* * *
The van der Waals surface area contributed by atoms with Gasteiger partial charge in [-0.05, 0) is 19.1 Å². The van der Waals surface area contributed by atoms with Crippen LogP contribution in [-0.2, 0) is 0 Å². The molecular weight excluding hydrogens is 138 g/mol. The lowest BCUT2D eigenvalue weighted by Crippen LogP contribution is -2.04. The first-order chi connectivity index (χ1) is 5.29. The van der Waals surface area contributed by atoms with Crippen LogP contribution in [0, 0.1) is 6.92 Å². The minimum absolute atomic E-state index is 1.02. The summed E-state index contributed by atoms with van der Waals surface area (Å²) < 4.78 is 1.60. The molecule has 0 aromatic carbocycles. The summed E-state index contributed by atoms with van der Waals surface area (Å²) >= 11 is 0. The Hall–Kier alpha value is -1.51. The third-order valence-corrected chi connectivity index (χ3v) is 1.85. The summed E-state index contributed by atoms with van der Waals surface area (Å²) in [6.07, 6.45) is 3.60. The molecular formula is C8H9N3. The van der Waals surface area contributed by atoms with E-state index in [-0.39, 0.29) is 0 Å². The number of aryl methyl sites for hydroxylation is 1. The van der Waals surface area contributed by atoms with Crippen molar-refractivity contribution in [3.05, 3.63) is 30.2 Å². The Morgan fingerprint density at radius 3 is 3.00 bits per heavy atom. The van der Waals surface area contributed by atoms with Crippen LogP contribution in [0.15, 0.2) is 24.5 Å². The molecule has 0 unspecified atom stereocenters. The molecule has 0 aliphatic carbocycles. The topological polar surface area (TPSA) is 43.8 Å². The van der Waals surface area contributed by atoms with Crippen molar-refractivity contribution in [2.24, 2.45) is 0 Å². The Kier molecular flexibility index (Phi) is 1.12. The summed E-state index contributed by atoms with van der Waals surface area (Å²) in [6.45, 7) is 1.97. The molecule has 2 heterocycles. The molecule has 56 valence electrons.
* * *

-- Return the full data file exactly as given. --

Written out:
The van der Waals surface area contributed by atoms with Gasteiger partial charge in [-0.05, 0) is 19.1 Å². The van der Waals surface area contributed by atoms with Crippen LogP contribution in [-0.2, 0) is 0 Å². The molecular weight excluding hydrogens is 138 g/mol. The lowest BCUT2D eigenvalue weighted by Crippen LogP contribution is -2.04. The first-order chi connectivity index (χ1) is 5.29. The van der Waals surface area contributed by atoms with Crippen LogP contribution in [0, 0.1) is 6.92 Å². The minimum absolute atomic E-state index is 1.02. The summed E-state index contributed by atoms with van der Waals surface area (Å²) < 4.78 is 1.60. The molecule has 0 aromatic carbocycles. The summed E-state index contributed by atoms with van der Waals surface area (Å²) >= 11 is 0. The Hall–Kier alpha value is -1.51. The third-order valence-corrected chi connectivity index (χ3v) is 1.85. The summed E-state index contributed by atoms with van der Waals surface area (Å²) in [6.07, 6.45) is 3.60. The molecular formula is C8H9N3. The van der Waals surface area contributed by atoms with E-state index in [-0.39, 0.29) is 0 Å². The number of aryl methyl sites for hydroxylation is 1. The van der Waals surface area contributed by atoms with Crippen molar-refractivity contribution in [3.05, 3.63) is 30.2 Å². The Morgan fingerprint density at radius 3 is 3.00 bits per heavy atom. The van der Waals surface area contributed by atoms with Crippen LogP contribution in [0.15, 0.2) is 24.5 Å². The molecule has 0 unspecified atom stereocenters. The molecule has 0 aliphatic carbocycles. The topological polar surface area (TPSA) is 43.8 Å². The van der Waals surface area contributed by atoms with Crippen molar-refractivity contribution in [2.24, 2.45) is 0 Å². The Kier molecular flexibility index (Phi) is 1.12. The summed E-state index contributed by atoms with van der Waals surface area (Å²) in [6.45, 7) is 1.97. The molecule has 2 heterocycles. The molecule has 56 valence electrons.